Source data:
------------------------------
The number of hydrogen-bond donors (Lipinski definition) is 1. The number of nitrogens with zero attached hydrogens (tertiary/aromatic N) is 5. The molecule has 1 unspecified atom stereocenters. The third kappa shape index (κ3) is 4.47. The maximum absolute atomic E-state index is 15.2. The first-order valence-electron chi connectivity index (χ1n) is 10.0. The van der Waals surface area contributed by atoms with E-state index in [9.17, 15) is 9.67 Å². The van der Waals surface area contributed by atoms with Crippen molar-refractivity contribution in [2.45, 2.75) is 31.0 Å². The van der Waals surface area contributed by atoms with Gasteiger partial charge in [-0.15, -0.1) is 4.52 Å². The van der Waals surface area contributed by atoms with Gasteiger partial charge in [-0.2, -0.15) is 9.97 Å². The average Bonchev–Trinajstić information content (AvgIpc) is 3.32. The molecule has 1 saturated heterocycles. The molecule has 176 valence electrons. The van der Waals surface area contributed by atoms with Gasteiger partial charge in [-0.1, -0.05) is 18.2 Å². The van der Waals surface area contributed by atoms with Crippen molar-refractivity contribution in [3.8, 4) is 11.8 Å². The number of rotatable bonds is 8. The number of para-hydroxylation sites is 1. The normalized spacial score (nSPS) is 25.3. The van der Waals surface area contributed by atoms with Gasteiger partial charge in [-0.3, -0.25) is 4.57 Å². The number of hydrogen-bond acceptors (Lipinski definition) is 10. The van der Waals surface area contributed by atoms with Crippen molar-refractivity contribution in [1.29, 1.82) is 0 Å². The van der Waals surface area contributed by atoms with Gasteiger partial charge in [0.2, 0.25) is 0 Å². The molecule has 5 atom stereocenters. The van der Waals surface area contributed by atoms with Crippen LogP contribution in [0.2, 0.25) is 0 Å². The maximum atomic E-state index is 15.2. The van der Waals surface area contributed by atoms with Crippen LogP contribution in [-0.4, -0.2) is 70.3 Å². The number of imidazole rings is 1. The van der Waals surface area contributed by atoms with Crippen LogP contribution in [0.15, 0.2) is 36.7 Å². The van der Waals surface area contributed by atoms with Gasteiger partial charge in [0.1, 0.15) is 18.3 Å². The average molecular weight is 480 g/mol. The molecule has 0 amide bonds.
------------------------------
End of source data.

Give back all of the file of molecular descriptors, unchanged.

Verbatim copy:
The number of hydrogen-bond donors (Lipinski definition) is 1. The number of nitrogens with zero attached hydrogens (tertiary/aromatic N) is 5. The molecule has 1 unspecified atom stereocenters. The third kappa shape index (κ3) is 4.47. The maximum absolute atomic E-state index is 15.2. The first-order valence-electron chi connectivity index (χ1n) is 10.0. The van der Waals surface area contributed by atoms with E-state index in [9.17, 15) is 9.67 Å². The van der Waals surface area contributed by atoms with Crippen molar-refractivity contribution in [2.45, 2.75) is 31.0 Å². The van der Waals surface area contributed by atoms with Gasteiger partial charge in [-0.15, -0.1) is 4.52 Å². The van der Waals surface area contributed by atoms with Gasteiger partial charge in [-0.2, -0.15) is 9.97 Å². The average Bonchev–Trinajstić information content (AvgIpc) is 3.32. The molecule has 1 saturated heterocycles. The molecule has 176 valence electrons. The van der Waals surface area contributed by atoms with Gasteiger partial charge in [-0.1, -0.05) is 18.2 Å². The van der Waals surface area contributed by atoms with Crippen molar-refractivity contribution in [3.8, 4) is 11.8 Å². The number of rotatable bonds is 8. The number of para-hydroxylation sites is 1. The normalized spacial score (nSPS) is 25.3. The van der Waals surface area contributed by atoms with Gasteiger partial charge in [-0.3, -0.25) is 4.57 Å². The number of hydrogen-bond acceptors (Lipinski definition) is 10. The van der Waals surface area contributed by atoms with Crippen molar-refractivity contribution in [1.29, 1.82) is 0 Å². The van der Waals surface area contributed by atoms with Gasteiger partial charge in [0.2, 0.25) is 0 Å². The molecule has 5 atom stereocenters. The van der Waals surface area contributed by atoms with Crippen LogP contribution in [0.2, 0.25) is 0 Å². The maximum atomic E-state index is 15.2. The van der Waals surface area contributed by atoms with Crippen LogP contribution in [-0.4, -0.2) is 70.3 Å². The number of imidazole rings is 1. The van der Waals surface area contributed by atoms with Crippen LogP contribution in [0.15, 0.2) is 36.7 Å². The van der Waals surface area contributed by atoms with Gasteiger partial charge in [0.1, 0.15) is 18.3 Å². The average molecular weight is 480 g/mol. The molecule has 0 amide bonds.